LEGENDARY actor Kirk Douglas has died aged 103 – with his grieving movie star son Michael saying he is “proud to be your son” in a heartbreaking tribute.
The Spartacus actor, who was one of the biggest stars of the silver screen during Hollywood’s heyday, passed away surrounded by his wife and three sons on Wednesday.
His death was announced by his movie star son Michael Douglas.
A statement shared on Instagram by Michael read: “It is with tremendous sadness that my brothers and I announce that Kirk Douglas left us today at the age of 103.
“To the world, he was a legend, an actor from the golden age of movies who lived well into his golden years, a humanitarian whose commitment to justice and the causes he believed in set a standard for all of us to aspire to.
“But to me and my brothers Joel and Peter he was simply Dad, to Catherine, a wonderful father-in-law, to his grandchildren and great-grandchild their loving grandfather, and to his wife, a wonderful husband.”
Michael, 75, continued: “Kirk’s life was well-lived, and he leaves a legacy in film that will endure for generations to come, and a history as a renowned philanthropist who worked to aid the public and bring peace to the planet.
“Let me end with the words I told him on his last birthday and which will always remain true.
“Dad – I love you so much and I am so proud to be your son.”
Douglas was one of the last surviving stars of Hollywood’s Golden Age and had a total of 92 acting credits – including in 75 movies – under his belt.
The Welsh actress, who married Michael in 2000, paid tribute to “my darling Kirk”.
Alongside a black-and-white picture showing her kissing him on the cheek, Zeta Jones wrote: “I shall love you for the rest of my life. I miss you already. Sleep tight…”
Kirk’s grandson Cameron was also seen on Wednesday evening leaving the Beverly Hills home where his legendary grandfather had passed away hours earlier.
Joel Douglas, Kirk’s son, also left the home on Wednesday evening as emotional fans gathered at Kirk’s star on the Hollywood Walk Of Fame to leave floral tributes.
Kirk was born Issur Danielovitch in New York, and his dad was a rag-and-bone man of Russian-Jewish ancestry.
He put a fledgling Broadway career on hold to enlist in the US Navy in 1941 but after World War Two he went on to star in more than 90 films over seven decades.
Famously, he once earned £38,000 for saying the only English word — “coffee” — at the end of a 1980s Japanese TV advert.
In the 1950s and 1960s he was part of a small group of artists who helped to break the Hollywood blacklist.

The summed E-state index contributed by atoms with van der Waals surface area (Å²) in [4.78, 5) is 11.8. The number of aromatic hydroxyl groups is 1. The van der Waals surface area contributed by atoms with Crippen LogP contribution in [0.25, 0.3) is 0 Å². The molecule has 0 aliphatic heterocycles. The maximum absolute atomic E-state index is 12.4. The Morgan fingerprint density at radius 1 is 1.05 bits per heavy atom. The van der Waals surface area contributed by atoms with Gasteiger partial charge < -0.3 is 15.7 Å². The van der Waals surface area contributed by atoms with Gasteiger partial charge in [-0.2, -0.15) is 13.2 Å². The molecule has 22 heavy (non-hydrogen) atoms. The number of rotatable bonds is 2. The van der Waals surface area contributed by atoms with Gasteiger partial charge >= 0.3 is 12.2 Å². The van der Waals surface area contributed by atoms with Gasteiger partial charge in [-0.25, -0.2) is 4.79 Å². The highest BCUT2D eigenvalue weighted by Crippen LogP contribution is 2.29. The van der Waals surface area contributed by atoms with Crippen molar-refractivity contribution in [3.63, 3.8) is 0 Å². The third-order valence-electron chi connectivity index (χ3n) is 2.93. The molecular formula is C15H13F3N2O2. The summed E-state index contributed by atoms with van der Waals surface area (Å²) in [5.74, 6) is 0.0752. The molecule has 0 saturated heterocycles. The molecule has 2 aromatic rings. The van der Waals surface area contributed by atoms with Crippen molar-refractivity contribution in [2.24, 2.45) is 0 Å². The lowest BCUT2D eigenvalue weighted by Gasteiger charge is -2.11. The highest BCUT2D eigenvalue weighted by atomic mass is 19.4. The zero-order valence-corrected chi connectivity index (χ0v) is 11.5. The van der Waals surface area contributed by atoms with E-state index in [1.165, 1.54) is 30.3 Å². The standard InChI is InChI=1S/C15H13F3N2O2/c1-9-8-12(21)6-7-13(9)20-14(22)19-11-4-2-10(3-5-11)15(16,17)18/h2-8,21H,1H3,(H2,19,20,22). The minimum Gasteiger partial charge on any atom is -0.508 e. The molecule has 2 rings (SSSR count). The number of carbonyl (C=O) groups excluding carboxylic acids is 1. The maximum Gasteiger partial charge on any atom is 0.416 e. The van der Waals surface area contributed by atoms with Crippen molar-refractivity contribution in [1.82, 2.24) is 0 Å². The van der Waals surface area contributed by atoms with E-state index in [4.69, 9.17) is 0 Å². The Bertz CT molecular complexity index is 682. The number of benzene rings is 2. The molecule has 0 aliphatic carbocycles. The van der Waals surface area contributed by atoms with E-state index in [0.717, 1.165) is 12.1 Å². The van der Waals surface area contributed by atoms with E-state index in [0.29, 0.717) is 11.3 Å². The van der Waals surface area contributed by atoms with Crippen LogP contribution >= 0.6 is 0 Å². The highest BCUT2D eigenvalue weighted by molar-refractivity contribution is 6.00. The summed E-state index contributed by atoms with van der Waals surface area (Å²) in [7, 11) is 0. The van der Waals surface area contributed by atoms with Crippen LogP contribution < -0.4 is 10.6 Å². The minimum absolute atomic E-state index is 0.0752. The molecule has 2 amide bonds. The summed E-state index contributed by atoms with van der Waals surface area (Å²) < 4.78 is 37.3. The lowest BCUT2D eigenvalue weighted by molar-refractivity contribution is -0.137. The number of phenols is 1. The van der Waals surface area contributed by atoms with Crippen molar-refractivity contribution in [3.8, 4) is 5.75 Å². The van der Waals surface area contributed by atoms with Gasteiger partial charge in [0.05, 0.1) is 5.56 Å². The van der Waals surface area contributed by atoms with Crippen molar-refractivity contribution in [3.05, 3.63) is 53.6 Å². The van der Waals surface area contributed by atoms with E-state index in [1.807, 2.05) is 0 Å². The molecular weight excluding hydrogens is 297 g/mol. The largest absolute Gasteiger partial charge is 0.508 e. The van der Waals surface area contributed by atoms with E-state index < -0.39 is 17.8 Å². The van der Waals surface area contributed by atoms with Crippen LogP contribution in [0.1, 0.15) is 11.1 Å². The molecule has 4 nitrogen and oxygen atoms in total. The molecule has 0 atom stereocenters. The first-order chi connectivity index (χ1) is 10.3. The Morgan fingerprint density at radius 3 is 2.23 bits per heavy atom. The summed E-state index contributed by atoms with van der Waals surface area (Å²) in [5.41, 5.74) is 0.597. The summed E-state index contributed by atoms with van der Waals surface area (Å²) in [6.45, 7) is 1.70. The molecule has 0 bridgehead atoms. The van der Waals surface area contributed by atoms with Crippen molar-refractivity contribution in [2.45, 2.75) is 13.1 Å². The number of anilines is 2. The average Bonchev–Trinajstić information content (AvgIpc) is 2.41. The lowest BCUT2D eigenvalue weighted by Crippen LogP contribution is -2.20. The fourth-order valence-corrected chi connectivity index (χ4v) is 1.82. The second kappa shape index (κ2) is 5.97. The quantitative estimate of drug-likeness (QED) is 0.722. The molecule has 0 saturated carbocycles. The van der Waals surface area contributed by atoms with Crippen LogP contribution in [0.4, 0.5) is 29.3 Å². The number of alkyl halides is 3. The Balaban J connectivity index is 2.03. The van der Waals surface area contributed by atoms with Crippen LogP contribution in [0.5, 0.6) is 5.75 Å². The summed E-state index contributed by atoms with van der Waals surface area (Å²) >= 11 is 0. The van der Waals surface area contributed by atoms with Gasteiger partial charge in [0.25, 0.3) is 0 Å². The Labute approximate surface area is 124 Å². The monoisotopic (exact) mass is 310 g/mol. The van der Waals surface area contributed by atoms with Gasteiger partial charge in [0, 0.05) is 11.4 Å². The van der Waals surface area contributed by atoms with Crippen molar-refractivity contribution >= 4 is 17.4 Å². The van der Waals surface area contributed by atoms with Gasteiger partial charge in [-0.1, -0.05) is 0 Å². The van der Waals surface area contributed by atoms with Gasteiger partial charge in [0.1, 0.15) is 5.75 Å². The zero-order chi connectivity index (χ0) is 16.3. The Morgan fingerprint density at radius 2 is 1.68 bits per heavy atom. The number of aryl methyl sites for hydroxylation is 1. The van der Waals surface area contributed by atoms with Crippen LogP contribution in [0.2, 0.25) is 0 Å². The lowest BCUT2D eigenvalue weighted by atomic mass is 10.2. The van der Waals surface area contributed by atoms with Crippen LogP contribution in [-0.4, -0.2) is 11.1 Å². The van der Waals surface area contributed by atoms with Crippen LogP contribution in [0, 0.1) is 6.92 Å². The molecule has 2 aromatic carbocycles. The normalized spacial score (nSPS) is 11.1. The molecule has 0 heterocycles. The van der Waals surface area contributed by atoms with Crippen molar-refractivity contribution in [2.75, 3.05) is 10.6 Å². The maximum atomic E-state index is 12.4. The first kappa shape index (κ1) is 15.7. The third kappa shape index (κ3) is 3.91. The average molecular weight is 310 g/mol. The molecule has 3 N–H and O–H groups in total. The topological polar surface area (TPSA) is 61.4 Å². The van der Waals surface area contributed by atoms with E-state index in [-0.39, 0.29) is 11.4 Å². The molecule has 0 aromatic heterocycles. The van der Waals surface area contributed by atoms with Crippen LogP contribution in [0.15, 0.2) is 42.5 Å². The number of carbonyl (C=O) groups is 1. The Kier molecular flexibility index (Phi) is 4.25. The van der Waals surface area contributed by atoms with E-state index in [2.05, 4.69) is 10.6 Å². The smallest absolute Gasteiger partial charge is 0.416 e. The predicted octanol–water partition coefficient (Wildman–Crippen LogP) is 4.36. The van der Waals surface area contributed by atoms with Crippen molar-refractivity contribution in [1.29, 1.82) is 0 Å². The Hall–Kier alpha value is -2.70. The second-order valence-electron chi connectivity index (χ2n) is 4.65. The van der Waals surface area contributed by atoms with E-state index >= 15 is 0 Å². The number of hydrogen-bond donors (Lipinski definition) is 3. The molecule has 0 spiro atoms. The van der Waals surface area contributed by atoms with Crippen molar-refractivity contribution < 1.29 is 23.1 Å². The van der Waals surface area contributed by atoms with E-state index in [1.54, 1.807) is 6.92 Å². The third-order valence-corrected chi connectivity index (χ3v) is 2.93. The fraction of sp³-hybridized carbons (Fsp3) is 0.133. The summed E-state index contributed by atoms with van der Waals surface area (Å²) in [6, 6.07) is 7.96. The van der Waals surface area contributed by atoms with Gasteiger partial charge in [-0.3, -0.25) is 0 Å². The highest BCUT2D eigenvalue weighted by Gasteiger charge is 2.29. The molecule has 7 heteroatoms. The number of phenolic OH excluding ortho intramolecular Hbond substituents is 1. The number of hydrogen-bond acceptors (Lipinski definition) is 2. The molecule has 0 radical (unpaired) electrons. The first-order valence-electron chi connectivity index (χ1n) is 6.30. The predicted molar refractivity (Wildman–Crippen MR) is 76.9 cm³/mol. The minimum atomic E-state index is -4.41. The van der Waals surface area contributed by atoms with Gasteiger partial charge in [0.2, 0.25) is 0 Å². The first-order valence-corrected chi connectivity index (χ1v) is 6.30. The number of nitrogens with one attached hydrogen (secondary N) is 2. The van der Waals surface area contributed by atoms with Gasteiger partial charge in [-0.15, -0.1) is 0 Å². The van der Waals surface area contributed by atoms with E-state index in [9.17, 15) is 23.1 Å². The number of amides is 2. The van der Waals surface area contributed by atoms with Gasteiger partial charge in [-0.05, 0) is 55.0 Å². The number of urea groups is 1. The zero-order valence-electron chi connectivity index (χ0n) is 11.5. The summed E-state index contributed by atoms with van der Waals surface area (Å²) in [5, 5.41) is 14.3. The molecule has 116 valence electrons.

It saw the denial of employment to actors, screenwriters, directors, musicians, and others who were believed to be communist sympathizers.
But Kirk shunned the so-called “Red Scare” by hiring Dalton Trumbo -one of the “Hollywood Ten” who were suspected of harbouring pro-Soviet sympathies – to write Spartacus.
Revered director Steven Spielberg said Douglas left behind a “breathtaking body of work”.
He said: “Kirk retained his movie star charisma right to the end of his wonderful life and I’m honoured to have been a small part of his last 45 years.
“I will miss his handwritten notes, letters and fatherly advice, and his wisdom and courage – even beyond such a breathtaking body of work – are enough to inspire me for the rest of mine.”
Star Wars actor Mark Hamill called Douglas “one of the biggest stars of all time & a brilliant actor with an unforgettable, blazing charisma.”
He added one of Douglas’s greatest achievements was rebelling against the Hollywood blacklist of alleged Communists and sympathisers during the Cold War era.
“He will also be remembered for putting his career on the line by defying the Hollywood Blacklist, hiring writer Dalton Trumbo for the classic Spartacus,” Hamill said.
Star Trek actor William Shatner paid his respects to Douglas’ family:
“Condolences to the family of Kirk Douglas. What an incredible icon he was in this industry!,” Shatner said.
Actor Danny DeVito was upbeat in his reflection of Douglas’ career, tweeting: “Kirk Douglas. The inspirational Scalawag.
“103 years on this earth. That’s got a nice ring to it! Great hanging with you man.”
Off-screen, he served as a Goodwill Ambassador for the US State Department and received the Presidential Medal of Freedom from Jimmy Carter in 1981.
The actor was finally awarded an honorary Oscar for 50 years in the industry in 1996.
Kirk had spent the last few decades of his life refocusing his attention on spirituality and Judaism after he was a lucky survivor of a helicopter crash in 1991 and then later a stroke in 1996.
He married his first wife Diana in 1943 and the pair welcomed two sons, actor Michael Douglas and producer Joel Douglas.
They divorced in 1951 and he married Anne Buydens in 1954 after they met on the set of Lust For Life.
Kirk and Anne had two sons, Peter, a producer, and Eric, an actor who sadly died on July 6, 2004, from an overdose.
Douglas received his first Academy Award nomination in 1949 for Champion and was nominated again in 1952 for The Bad And The Beautiful and 1956 in Lust For Life.
Kirk was the star and executive producer – while the film was directed by legendary filmmaker Stanley Kubrick.
The phrase “I’m Spartacus!” has gone on to become a cultural reference point, and was used over and over in the decades since in other films, television programs, and adverts.